Review: The Black Keys – El Camino

Photo credit: Danny Clinch

The Black Keys El Camino debuts at number 2 while boycotting Spotify.

[By Franceasca Seiden]

Let me begin by saying The Black Keys are hands down without a doubt
and no argument necessary one of the best bands to experience live.
Their energy and musicianship is mirrored back on stage. Their
controversial recent decision made by vocalist/guitarist Dan Auerbach
and drummer/producer Patrick Carney to boycott El Camino’s release on
the ever popular streaming site Spotify might be a reason they debuted
at #2 on the charts. 

Some argue that The Black Keys might be selling
themselves short to new fans, while the others argue they don’t need
to gain new followers by using Spotify. Word of mouth for this multi –
talented band will do just fine.

Back to El Camino, the 7th studio album by three-time Grammy winners from
Akron, Ohio, which the rock duo reportedly recorded in Dan’s new studio in
Nashville, Tennessee. They released their first album in 2001 and have
been making their way as a music festival favorite for some time now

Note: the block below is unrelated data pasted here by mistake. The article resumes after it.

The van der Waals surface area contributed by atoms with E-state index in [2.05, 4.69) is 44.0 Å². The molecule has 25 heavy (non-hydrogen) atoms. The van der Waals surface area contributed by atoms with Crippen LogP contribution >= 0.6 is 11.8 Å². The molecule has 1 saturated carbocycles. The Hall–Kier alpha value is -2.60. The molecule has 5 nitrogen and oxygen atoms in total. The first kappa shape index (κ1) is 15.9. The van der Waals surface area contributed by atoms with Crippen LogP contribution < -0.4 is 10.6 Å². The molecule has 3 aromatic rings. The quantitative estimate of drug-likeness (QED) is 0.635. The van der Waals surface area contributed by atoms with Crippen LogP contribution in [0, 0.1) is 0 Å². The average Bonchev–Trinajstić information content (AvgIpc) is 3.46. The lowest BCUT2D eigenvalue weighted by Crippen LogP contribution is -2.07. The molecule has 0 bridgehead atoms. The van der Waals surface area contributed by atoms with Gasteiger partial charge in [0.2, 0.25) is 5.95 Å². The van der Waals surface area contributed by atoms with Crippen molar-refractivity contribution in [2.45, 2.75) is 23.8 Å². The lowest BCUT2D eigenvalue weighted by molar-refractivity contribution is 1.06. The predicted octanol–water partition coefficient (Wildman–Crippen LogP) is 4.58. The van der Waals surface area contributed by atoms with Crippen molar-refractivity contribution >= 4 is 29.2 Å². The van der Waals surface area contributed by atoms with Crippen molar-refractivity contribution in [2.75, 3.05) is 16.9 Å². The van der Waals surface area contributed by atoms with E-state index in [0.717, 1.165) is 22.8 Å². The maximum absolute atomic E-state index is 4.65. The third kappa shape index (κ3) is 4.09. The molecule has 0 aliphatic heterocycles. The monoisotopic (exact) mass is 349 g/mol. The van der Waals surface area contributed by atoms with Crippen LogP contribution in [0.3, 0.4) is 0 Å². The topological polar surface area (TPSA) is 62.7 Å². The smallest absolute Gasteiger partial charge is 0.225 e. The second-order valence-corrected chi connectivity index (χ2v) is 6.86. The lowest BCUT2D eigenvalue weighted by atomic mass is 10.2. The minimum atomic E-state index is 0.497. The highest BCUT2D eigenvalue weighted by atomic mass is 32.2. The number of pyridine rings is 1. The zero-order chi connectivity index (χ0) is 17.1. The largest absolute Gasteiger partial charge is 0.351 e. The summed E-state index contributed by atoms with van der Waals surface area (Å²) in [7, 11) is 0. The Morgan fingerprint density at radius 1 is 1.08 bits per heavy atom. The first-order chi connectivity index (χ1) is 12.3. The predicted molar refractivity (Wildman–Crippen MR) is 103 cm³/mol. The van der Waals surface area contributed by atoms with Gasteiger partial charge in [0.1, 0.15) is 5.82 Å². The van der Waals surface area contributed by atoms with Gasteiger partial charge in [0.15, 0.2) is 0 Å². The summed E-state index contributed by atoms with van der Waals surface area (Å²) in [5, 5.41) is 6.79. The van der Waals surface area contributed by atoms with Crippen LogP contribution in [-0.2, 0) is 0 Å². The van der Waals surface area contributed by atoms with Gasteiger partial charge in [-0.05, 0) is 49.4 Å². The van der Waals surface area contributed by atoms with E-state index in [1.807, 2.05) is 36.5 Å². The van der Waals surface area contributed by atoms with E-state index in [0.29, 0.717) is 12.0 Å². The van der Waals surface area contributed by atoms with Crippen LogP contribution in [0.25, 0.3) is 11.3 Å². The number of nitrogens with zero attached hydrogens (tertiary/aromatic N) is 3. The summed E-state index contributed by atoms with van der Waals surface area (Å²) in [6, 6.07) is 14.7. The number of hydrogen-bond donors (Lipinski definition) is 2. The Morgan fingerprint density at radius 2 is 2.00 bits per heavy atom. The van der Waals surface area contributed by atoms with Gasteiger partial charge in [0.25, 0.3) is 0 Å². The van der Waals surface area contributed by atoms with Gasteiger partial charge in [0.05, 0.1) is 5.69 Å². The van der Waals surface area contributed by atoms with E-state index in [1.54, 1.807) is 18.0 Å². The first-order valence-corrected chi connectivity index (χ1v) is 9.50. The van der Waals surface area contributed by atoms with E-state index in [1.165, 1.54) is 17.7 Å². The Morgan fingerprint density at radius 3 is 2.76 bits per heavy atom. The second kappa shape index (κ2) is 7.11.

as well as a plethora of talk show appearances, most recently Steve
Colbert’s Colbert Report and SNL with host Steve Buscemi.

El Camino is strictly Rock ‘n Roll, without straying too far from that
familiar Black Keys garage, blues mix we have come to love and
identify them with. With the skills of mega producer Danger Mouse the
eleven track album is equal parts excellent instrumental and words,
accompanied by monster guitar solos (a la Jack White, early White
Stripes), pulsating drum beats, and weighty lyrics, which make El Camino
another Black Keys classic. In relatable adult terms, El Camino is
about heartbreak, disappointment, rapture, and addictive
relationships.

The rock duo simply captures this type of angst in songs like “Nova Baby”:
“You don’t know what you want/ You wasted all my precious time.”

My personal favorite “Run Right Back” speaks of the tribulations of
being involved in the wrong relationship and not able to let go;
basically addicted to someone who is just bad for you.

She holds it all above us/ That pretty head of hers /oh It comes
screaming out In an electric shout /She’s the worst thing I’ve been
addicted to / Oh no Oh no Oh no I run right back/ Run right back to
her I’m going to jump the track I run right back I’m sure/

Like the last track “Mind Eraser” says, “Don’t let it be over, I
can’t let go.”
 The feeling is the same when the album is over, so just set
your iTunes on repeat and listen to El Camino again.

TRACK-LISTING
1. Lonely Boy
2. Dead and Gone
3. Gold on the Ceiling
4. Little Black Submarines
5. Money Maker
6. Run Right Back
7. Sister
8. Hell of a Season
9. Stop Stop
10. Nova Baby
11. Mind Eraser

(c) Life-is-Awesome.net

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